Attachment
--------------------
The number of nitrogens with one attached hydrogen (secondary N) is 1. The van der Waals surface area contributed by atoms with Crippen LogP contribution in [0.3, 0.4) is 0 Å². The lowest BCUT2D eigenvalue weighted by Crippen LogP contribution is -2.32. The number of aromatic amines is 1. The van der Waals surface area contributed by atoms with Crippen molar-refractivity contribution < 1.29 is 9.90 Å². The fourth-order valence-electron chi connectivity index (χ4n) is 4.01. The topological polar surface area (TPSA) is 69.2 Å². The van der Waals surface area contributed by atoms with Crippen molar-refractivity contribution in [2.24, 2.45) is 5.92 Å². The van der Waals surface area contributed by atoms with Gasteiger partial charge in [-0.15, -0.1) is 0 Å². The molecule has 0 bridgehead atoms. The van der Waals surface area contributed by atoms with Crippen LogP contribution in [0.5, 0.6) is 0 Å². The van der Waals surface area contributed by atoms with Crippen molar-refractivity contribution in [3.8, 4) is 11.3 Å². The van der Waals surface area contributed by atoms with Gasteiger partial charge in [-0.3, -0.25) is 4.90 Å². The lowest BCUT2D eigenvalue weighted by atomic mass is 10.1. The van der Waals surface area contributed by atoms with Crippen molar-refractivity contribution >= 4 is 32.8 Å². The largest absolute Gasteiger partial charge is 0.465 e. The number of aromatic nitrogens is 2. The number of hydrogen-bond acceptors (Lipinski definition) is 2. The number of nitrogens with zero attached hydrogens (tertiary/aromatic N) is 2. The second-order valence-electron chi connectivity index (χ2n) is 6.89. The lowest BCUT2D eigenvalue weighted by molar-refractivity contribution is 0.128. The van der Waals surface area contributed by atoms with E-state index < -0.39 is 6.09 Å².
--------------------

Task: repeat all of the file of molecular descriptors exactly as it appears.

The number of nitrogens with one attached hydrogen (secondary N) is 1. The van der Waals surface area contributed by atoms with Crippen LogP contribution in [0.3, 0.4) is 0 Å². The lowest BCUT2D eigenvalue weighted by Crippen LogP contribution is -2.32. The number of aromatic amines is 1. The van der Waals surface area contributed by atoms with Crippen molar-refractivity contribution < 1.29 is 9.90 Å². The fourth-order valence-electron chi connectivity index (χ4n) is 4.01. The topological polar surface area (TPSA) is 69.2 Å². The van der Waals surface area contributed by atoms with Crippen molar-refractivity contribution in [2.24, 2.45) is 5.92 Å². The van der Waals surface area contributed by atoms with Gasteiger partial charge in [-0.15, -0.1) is 0 Å². The molecule has 0 bridgehead atoms. The van der Waals surface area contributed by atoms with Crippen LogP contribution in [0.5, 0.6) is 0 Å². The van der Waals surface area contributed by atoms with Crippen molar-refractivity contribution in [3.8, 4) is 11.3 Å². The van der Waals surface area contributed by atoms with Gasteiger partial charge in [-0.3, -0.25) is 4.90 Å². The lowest BCUT2D eigenvalue weighted by atomic mass is 10.1. The van der Waals surface area contributed by atoms with Crippen molar-refractivity contribution >= 4 is 32.8 Å². The largest absolute Gasteiger partial charge is 0.465 e. The number of aromatic nitrogens is 2. The number of hydrogen-bond acceptors (Lipinski definition) is 2. The number of nitrogens with zero attached hydrogens (tertiary/aromatic N) is 2. The second-order valence-electron chi connectivity index (χ2n) is 6.89. The lowest BCUT2D eigenvalue weighted by molar-refractivity contribution is 0.128. The van der Waals surface area contributed by atoms with E-state index < -0.39 is 6.09 Å².